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Blue Collar

Paul Schrader's directorial debut is an artistic triumph. Schrader has transformed a carefully researched original screenplay penned by him and his brother Leonard into a powerful, gritty, seamless profile of three automobile assembly line workers banging their heads against the monotony and corruption that is the factory system.

Paul Schrader’s directorial debut is an artistic triumph. Schrader has transformed a carefully researched original screenplay penned by him and his brother Leonard into a powerful, gritty, seamless profile of three automobile assembly line workers banging their heads against the monotony and corruption that is the factory system.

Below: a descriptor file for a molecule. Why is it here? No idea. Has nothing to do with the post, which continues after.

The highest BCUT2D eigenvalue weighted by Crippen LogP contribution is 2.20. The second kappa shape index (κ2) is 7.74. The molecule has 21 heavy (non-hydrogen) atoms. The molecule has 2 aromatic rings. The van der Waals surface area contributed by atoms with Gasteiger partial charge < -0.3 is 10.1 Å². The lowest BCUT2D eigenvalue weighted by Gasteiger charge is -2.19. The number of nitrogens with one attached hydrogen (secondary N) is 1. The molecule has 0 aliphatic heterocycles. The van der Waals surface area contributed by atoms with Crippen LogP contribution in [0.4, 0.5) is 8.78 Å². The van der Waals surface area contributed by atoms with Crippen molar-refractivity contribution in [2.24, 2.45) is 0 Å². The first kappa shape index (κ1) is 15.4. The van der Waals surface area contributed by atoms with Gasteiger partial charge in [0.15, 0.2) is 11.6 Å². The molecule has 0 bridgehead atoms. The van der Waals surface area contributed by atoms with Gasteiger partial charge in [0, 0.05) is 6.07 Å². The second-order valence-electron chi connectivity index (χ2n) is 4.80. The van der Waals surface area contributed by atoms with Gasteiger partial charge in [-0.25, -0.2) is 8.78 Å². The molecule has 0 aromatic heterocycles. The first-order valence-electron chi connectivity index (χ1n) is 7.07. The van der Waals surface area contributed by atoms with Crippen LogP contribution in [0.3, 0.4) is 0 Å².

It is a picture about the monotony and routine of factory life that isn’t monotonous, but is realistic. Regardless of where individual scenes are set – at the after-work tavern, at a bowling alley, at a worker’s home, in the union headquarters, or in a Detroit street – the factory dominates every frame of this film.

The film’s three stars – Richard Pryor, Harvey Keitel and Yaphet Kotto – all turn in outstanding and disciplined performances.

Plot centers around the three workers’ attempts to confront and battle the reality of this system as Schrader views it. The three devise a plan to rob the union, which in the end turns into another helpless action.

Blue Collar

  • Production: TAT. Director Paul Schrader; Producer Don Guest; Screenplay Paul Schrader, Leonard Schrader; Camera Bobby Byrne; Editor Tom Rolf; Music Jack Nitzsche; Art Director Lawrence G. Paull
  • Crew: (Color) Available on VHS, DVD. Extract of a review from 1978. Running time: 110 MIN.
  • With: Richard Pryor Harvey Keitel Yaphet Kotto Ed Begley Jr Harry Bellaver George Memmoli
  • Music By: